Sometimes the challenge is in hearing the heartbeat of God.
Maybe just as often the challenge is in letting my heartbeat line up with God’s. I don’t want to let go of my comfort, my security, or my control; my favorite couch, the freedom to plan my days without worrying about someone else’s schedule, the quiet space I’ve come to love.
Yesterday, words that helped me face the truth came through someone who is not one of my usual spiritual directors:
“Many are stubborn in pursuit of the path they have chosen, few in pursuit of the goal.” (Friedrich Nietzsche, quoted in William Bridges, Managing Transitions, p. 77)
When God has closed all the doors to moving to an unfurnished apartment with my own belongings and living on my own, and is graciously opening the door to sharing a friend’s furnished apartment, at least for a few months, might God be showing me a place I’ve confused the path with the goal and am in danger of clinging to the path I’ve chosen instead of letting him lead me to the goal by the route he knows is best?
The goal is not silence or solitude or order. Those are paths, and, for me, exceptionally helpful ones, to make space to listen to God’s heartbeat. The goal is union with God such that his love fills me. The goal is receiving God’s love, loving him back, and letting his love flow through me to my neighbour.
And, right now, opening my arms to God’s embrace and my hands to his gifts means letting go of my paths and plans, my couch and tables, and letting God teach me once again how to live and love and listen in community, and how to find in that new setting whatever stillness he knows I need to hear him.
There’s freedom here. And often joy. But there have been moments and days in the letting go when I’ve felt confused. Sad. Angry. Fearful. I can slip into the temptation to feel like what I want doesn’t matter and God doesn’t really care about me. That’s when I need to go back and remember that God is the God of unfailing kindness, and look for the little and big ways I’ve seen his kindness in the past and I see it in the present. Getting to stay in the same building. First month’s rent almost free. The memory of meeting my new housemate a year or two ago and thinking I’d almost prefer sharing a place with her to living on my own. I find myself excited, if a little nervous, to see how God will meet us as we walk this new path together over the next few months. Even when the path looks different than the one I’d chosen, this I know—that God is for me. He is giving me his best—Himself—and in the process, everything else besides.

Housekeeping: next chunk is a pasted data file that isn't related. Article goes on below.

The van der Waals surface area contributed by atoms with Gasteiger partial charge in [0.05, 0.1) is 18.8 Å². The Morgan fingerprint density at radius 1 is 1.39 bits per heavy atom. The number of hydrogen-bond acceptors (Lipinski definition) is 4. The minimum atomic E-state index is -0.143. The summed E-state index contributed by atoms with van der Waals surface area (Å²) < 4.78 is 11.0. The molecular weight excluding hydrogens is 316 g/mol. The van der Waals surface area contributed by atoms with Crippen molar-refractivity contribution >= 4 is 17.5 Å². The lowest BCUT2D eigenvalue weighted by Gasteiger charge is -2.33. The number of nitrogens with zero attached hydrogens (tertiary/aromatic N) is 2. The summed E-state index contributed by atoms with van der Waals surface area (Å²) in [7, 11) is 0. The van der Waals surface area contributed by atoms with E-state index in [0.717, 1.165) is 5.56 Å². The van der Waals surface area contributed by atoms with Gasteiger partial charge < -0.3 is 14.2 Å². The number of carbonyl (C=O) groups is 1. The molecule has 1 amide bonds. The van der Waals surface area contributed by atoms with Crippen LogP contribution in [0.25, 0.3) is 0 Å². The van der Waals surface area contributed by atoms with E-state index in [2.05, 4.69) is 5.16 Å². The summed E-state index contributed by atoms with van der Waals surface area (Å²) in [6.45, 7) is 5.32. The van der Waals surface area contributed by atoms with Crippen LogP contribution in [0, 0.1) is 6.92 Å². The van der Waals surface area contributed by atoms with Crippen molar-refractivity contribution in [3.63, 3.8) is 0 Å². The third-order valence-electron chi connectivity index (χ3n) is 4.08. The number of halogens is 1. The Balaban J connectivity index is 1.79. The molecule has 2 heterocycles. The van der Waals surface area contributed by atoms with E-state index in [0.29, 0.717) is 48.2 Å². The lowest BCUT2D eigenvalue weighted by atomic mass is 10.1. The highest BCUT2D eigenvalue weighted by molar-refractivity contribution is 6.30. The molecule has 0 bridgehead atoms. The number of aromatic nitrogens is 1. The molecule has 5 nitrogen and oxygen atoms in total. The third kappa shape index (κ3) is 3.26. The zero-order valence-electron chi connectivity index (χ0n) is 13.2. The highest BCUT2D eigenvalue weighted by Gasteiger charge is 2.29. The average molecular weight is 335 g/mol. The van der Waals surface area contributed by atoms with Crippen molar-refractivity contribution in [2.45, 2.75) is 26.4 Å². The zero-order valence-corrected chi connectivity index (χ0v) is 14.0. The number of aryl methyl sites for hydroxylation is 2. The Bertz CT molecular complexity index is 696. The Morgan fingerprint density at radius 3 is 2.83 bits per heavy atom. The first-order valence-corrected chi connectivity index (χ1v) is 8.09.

And in the moments I struggle to trust, I’m awed at the grace that meets me there too. I encountered it again in Exodus 6 one morning last week. The Israelites are still in Egypt. God has just given them his very clear promise that he will deliver them and be their God and they his people, and that he will bring them to the land he promised their ancestors. God knows the path to the goal. “But they did not listen to him because of their discouragement and cruel bondage” (v. 9). And instead of getting angry at their lack of trust and giving up on them or retracting his promise, our Father who is gentle and compassionate, remembering that we are dust, responds to their disbelief with a command to Moses, “Go, tell Pharaoh king of Egypt to let the Israelites go out of his country” (v. 10-11). God’s faithfulness does not depend on my faith. God responds to their struggle to trust with a settled determination to keep his promises and thus slowly, gently teach his people whose trust has been broken by discouragement and cruel bondage that it’s safe to trust again. That he is not like the taskmasters under which they currently serve. That he is for them. And always trustworthy.
“If we are faithless, God remains faithful, for he cannot disown himself.” (2 Tim 2:13)